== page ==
Dirt and dust were removed using soft brushes, accretions were carefully picked off using the tip of a scalpel blade, and the more ingrained dirt was reduced using either dry cleaning sponges or small wedges of vinyl eraser. Cleaning was avoided in areas with fragile media. Where possible, flaking or cracked paints were consolidated with a cellulose-based adhesive. Mould spores were safely removed using a brush and suction. Many flat fan leaves were detached from unsuitable acidic boards. Several discoloured and stained leaves were dry-cleaned, then washed in buffered de-ionised water. Before pressing they were given a coat of dilute gelatine to replace degraded sizing and gently re-adhere the sheets together where they had separated. They were then lightly humidified and pressed between blotters and weighted boards. Some disfiguring stains on the fan leaves were locally treated with a weak bleach solution and then rinsed.
Splits and tears were mended with starch paste and/or a cellulose-based adhesive and narrow strips of cut or torn Japanese tissue tinted with dilute washes of acrylic paint. Where possible, the two paper sheets making up many fan leaves was gently prized apart in order to insert the mend between the layers. The sheets were then pasted closed again to make the repair invisible. If this wasn’t possible, a small strip of tinted tissue paper was pasted along the reverse side of the damaged seam. Repairs were held in place to dry under small weights, using clamps or by hand, depending on the location of the damage and the strength of the paper. Losses were filled with Japanese paper of a matching weight, texture and colour. Disfiguring or damaging old repairs were removed and replaced.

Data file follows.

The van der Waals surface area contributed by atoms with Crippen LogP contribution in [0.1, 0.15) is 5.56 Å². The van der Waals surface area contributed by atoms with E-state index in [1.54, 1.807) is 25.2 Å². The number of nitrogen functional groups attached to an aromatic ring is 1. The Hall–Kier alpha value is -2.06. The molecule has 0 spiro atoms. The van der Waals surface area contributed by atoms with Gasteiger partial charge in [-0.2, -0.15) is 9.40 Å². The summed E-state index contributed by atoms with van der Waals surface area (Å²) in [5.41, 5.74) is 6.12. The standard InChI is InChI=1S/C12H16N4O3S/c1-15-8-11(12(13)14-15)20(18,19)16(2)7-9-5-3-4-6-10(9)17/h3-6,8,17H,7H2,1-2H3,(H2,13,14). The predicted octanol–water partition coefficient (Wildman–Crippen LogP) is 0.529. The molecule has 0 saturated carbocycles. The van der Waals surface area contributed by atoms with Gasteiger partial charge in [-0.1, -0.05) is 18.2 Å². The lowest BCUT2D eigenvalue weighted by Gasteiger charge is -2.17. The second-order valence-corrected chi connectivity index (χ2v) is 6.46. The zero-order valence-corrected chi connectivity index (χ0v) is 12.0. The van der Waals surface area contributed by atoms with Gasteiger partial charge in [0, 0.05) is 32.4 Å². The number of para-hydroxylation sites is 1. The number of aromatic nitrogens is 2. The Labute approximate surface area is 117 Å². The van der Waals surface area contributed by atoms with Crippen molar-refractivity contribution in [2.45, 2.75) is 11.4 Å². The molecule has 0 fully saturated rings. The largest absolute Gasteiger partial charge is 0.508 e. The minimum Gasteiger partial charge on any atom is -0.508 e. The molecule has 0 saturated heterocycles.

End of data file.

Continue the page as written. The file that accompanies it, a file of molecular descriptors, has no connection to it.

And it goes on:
Conservation procedures followed strict professional protocol, using conservation-grade materials, testing prior to treatments, and thorough documentation throughout.
Display and Storage of the Fan Collection
After treatment, a customized acrylic stand was made for each fan by technicians in the Applied Arts department. The stands can be tilted at different angles by means of a ball-joint mounting and are sensitively designed to support the open fan safely whilst on display. Flat fan leaves were hinged onto acid-free museum board with Japanese paper and starch paste, and given fan-shaped window mounts. Other fan leaves will be stored in polyester sleeves with acid-free card support. The majority of folding fans will be stored closed and wrapped in acid-free tissue. All the fans will be stored in museum Solander boxes on racks of dedicated shelving. It is hoped that the conservation of the Lennox-Boyd collection will continue, enabling more of these intriguing objects to be available for study and display in the future.
Thank you to the curatorial and conservation staff in the Applied Arts department and the Paintings, Drawings and Prints department of the Fitzwilliam Museum. The fan collection of the late Hon. Christopher Lennox-Boyd (1941–2012) was accepted in lieu of Inheritance Tax by H M Government and allocated to the Fitzwilliam Museum in 2015. This conservation project was generously funded by the Marlay Group.